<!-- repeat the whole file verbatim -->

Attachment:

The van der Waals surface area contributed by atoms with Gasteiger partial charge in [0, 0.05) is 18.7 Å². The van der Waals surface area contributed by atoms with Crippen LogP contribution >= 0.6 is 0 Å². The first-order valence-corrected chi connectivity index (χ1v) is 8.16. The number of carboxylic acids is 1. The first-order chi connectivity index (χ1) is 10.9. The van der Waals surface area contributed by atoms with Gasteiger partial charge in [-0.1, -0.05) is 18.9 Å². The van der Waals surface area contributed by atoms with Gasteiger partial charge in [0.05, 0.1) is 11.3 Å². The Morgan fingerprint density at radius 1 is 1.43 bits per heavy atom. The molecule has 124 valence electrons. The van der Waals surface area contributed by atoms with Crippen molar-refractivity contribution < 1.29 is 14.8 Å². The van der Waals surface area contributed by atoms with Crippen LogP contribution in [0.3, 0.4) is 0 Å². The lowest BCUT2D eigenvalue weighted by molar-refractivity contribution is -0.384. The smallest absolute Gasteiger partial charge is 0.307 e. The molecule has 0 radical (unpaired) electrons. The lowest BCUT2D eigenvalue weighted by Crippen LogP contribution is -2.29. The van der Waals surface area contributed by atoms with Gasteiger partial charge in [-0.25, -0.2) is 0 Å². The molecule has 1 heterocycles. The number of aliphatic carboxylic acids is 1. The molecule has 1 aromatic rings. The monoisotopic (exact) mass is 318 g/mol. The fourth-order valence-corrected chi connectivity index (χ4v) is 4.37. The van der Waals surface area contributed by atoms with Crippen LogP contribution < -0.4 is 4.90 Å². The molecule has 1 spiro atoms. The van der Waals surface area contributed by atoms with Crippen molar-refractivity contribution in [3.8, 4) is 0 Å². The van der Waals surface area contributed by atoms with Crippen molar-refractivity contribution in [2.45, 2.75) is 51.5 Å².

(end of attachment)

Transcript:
The van der Waals surface area contributed by atoms with Gasteiger partial charge in [0, 0.05) is 18.7 Å². The van der Waals surface area contributed by atoms with Crippen LogP contribution >= 0.6 is 0 Å². The first-order valence-corrected chi connectivity index (χ1v) is 8.16. The number of carboxylic acids is 1. The first-order chi connectivity index (χ1) is 10.9. The van der Waals surface area contributed by atoms with Gasteiger partial charge in [-0.1, -0.05) is 18.9 Å². The van der Waals surface area contributed by atoms with Gasteiger partial charge in [0.05, 0.1) is 11.3 Å². The Morgan fingerprint density at radius 1 is 1.43 bits per heavy atom. The molecule has 124 valence electrons. The van der Waals surface area contributed by atoms with Crippen molar-refractivity contribution < 1.29 is 14.8 Å². The van der Waals surface area contributed by atoms with Crippen LogP contribution in [0.3, 0.4) is 0 Å². The lowest BCUT2D eigenvalue weighted by molar-refractivity contribution is -0.384. The smallest absolute Gasteiger partial charge is 0.307 e. The molecule has 0 radical (unpaired) electrons. The lowest BCUT2D eigenvalue weighted by Crippen LogP contribution is -2.29. The van der Waals surface area contributed by atoms with Gasteiger partial charge in [-0.25, -0.2) is 0 Å². The molecule has 1 heterocycles. The number of aliphatic carboxylic acids is 1. The molecule has 1 aromatic rings. The monoisotopic (exact) mass is 318 g/mol. The fourth-order valence-corrected chi connectivity index (χ4v) is 4.37. The van der Waals surface area contributed by atoms with Crippen LogP contribution < -0.4 is 4.90 Å². The molecule has 1 spiro atoms. The van der Waals surface area contributed by atoms with Crippen molar-refractivity contribution in [3.8, 4) is 0 Å². The van der Waals surface area contributed by atoms with Crippen molar-refractivity contribution in [2.45, 2.75) is 51.5 Å².